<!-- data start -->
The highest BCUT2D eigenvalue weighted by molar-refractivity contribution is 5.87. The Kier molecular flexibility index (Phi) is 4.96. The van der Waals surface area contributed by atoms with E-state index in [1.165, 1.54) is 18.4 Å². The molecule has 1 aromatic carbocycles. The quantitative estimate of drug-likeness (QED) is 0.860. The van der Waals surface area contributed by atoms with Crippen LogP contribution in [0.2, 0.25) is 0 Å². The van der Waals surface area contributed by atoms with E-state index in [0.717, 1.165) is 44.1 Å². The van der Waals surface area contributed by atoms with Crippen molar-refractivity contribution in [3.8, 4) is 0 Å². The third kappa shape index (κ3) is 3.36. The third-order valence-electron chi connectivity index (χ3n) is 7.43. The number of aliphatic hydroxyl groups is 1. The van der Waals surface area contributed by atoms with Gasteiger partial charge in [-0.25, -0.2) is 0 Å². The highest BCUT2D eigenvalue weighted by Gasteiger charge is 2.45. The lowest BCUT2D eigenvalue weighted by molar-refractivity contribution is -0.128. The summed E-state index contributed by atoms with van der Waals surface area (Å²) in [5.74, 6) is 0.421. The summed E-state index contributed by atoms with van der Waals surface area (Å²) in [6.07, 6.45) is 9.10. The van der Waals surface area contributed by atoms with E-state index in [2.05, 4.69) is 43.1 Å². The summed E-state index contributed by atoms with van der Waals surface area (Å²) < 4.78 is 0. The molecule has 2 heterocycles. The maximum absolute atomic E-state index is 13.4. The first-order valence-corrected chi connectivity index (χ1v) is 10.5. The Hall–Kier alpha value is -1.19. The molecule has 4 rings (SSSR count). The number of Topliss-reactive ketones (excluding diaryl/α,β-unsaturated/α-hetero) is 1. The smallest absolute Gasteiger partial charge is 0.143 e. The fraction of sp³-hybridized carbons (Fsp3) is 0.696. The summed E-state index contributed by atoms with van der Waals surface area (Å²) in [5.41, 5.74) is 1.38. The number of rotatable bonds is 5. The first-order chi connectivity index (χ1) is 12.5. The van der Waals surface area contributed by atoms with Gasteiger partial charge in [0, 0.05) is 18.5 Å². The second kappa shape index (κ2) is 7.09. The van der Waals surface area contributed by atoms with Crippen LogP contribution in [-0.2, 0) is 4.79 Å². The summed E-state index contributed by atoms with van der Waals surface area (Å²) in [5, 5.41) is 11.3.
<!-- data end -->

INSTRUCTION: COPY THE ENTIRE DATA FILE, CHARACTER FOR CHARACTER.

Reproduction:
The highest BCUT2D eigenvalue weighted by molar-refractivity contribution is 5.87. The Kier molecular flexibility index (Phi) is 4.96. The van der Waals surface area contributed by atoms with E-state index in [1.165, 1.54) is 18.4 Å². The molecule has 1 aromatic carbocycles. The quantitative estimate of drug-likeness (QED) is 0.860. The van der Waals surface area contributed by atoms with Crippen LogP contribution in [0.2, 0.25) is 0 Å². The van der Waals surface area contributed by atoms with E-state index in [0.717, 1.165) is 44.1 Å². The van der Waals surface area contributed by atoms with Crippen molar-refractivity contribution in [3.8, 4) is 0 Å². The third kappa shape index (κ3) is 3.36. The third-order valence-electron chi connectivity index (χ3n) is 7.43. The number of aliphatic hydroxyl groups is 1. The van der Waals surface area contributed by atoms with Gasteiger partial charge in [-0.25, -0.2) is 0 Å². The highest BCUT2D eigenvalue weighted by Gasteiger charge is 2.45. The lowest BCUT2D eigenvalue weighted by molar-refractivity contribution is -0.128. The summed E-state index contributed by atoms with van der Waals surface area (Å²) in [5.74, 6) is 0.421. The summed E-state index contributed by atoms with van der Waals surface area (Å²) in [6.07, 6.45) is 9.10. The van der Waals surface area contributed by atoms with E-state index in [2.05, 4.69) is 43.1 Å². The summed E-state index contributed by atoms with van der Waals surface area (Å²) < 4.78 is 0. The molecule has 2 heterocycles. The maximum absolute atomic E-state index is 13.4. The first-order valence-corrected chi connectivity index (χ1v) is 10.5. The Hall–Kier alpha value is -1.19. The molecule has 4 rings (SSSR count). The number of Topliss-reactive ketones (excluding diaryl/α,β-unsaturated/α-hetero) is 1. The smallest absolute Gasteiger partial charge is 0.143 e. The fraction of sp³-hybridized carbons (Fsp3) is 0.696. The summed E-state index contributed by atoms with van der Waals surface area (Å²) in [5.41, 5.74) is 1.38. The number of rotatable bonds is 5. The first-order chi connectivity index (χ1) is 12.5. The van der Waals surface area contributed by atoms with Gasteiger partial charge in [0, 0.05) is 18.5 Å². The second kappa shape index (κ2) is 7.09. The van der Waals surface area contributed by atoms with Crippen LogP contribution in [-0.2, 0) is 4.79 Å². The summed E-state index contributed by atoms with van der Waals surface area (Å²) in [5, 5.41) is 11.3.